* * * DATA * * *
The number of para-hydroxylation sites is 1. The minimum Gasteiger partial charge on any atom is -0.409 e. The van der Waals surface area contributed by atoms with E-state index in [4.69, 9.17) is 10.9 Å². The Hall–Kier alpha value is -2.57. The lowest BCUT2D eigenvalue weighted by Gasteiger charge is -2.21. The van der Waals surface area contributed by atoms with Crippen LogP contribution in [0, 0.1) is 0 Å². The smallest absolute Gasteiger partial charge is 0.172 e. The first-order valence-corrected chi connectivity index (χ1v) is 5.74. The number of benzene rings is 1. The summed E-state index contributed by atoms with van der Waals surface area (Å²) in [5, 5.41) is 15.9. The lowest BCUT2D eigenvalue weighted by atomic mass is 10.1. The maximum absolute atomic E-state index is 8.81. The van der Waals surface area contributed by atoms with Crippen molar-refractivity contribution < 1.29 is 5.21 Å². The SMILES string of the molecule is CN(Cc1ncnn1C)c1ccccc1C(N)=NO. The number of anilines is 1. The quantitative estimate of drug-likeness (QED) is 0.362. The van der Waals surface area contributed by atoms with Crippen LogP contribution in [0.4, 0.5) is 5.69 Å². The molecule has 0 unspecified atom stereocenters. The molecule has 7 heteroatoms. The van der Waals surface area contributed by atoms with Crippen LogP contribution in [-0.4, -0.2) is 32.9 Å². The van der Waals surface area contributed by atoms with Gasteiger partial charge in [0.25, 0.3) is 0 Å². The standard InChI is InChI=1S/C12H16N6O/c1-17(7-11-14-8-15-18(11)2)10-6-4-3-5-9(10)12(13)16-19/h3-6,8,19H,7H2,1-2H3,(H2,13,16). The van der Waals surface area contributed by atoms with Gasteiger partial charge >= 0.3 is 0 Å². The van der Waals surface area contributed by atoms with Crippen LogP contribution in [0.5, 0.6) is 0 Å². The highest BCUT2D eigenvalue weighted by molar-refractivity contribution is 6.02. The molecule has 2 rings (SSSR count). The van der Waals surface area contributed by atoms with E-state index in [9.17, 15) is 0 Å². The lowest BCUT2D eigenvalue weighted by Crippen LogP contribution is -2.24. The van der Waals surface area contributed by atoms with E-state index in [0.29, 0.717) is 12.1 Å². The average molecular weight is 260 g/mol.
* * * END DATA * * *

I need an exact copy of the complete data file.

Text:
The number of para-hydroxylation sites is 1. The minimum Gasteiger partial charge on any atom is -0.409 e. The van der Waals surface area contributed by atoms with E-state index in [4.69, 9.17) is 10.9 Å². The Hall–Kier alpha value is -2.57. The lowest BCUT2D eigenvalue weighted by Gasteiger charge is -2.21. The van der Waals surface area contributed by atoms with Crippen LogP contribution in [0, 0.1) is 0 Å². The smallest absolute Gasteiger partial charge is 0.172 e. The first-order valence-corrected chi connectivity index (χ1v) is 5.74. The number of benzene rings is 1. The summed E-state index contributed by atoms with van der Waals surface area (Å²) in [5, 5.41) is 15.9. The lowest BCUT2D eigenvalue weighted by atomic mass is 10.1. The maximum absolute atomic E-state index is 8.81. The van der Waals surface area contributed by atoms with Crippen molar-refractivity contribution < 1.29 is 5.21 Å². The SMILES string of the molecule is CN(Cc1ncnn1C)c1ccccc1C(N)=NO. The number of anilines is 1. The quantitative estimate of drug-likeness (QED) is 0.362. The van der Waals surface area contributed by atoms with Crippen LogP contribution in [0.4, 0.5) is 5.69 Å². The molecule has 0 unspecified atom stereocenters. The molecule has 7 heteroatoms. The van der Waals surface area contributed by atoms with Crippen LogP contribution in [-0.4, -0.2) is 32.9 Å². The van der Waals surface area contributed by atoms with Gasteiger partial charge in [0.25, 0.3) is 0 Å². The standard InChI is InChI=1S/C12H16N6O/c1-17(7-11-14-8-15-18(11)2)10-6-4-3-5-9(10)12(13)16-19/h3-6,8,19H,7H2,1-2H3,(H2,13,16). The van der Waals surface area contributed by atoms with Gasteiger partial charge >= 0.3 is 0 Å². The van der Waals surface area contributed by atoms with Crippen LogP contribution in [0.5, 0.6) is 0 Å². The highest BCUT2D eigenvalue weighted by molar-refractivity contribution is 6.02. The molecule has 2 rings (SSSR count). The van der Waals surface area contributed by atoms with E-state index in [9.17, 15) is 0 Å². The lowest BCUT2D eigenvalue weighted by Crippen LogP contribution is -2.24. The van der Waals surface area contributed by atoms with E-state index in [0.29, 0.717) is 12.1 Å². The average molecular weight is 260 g/mol.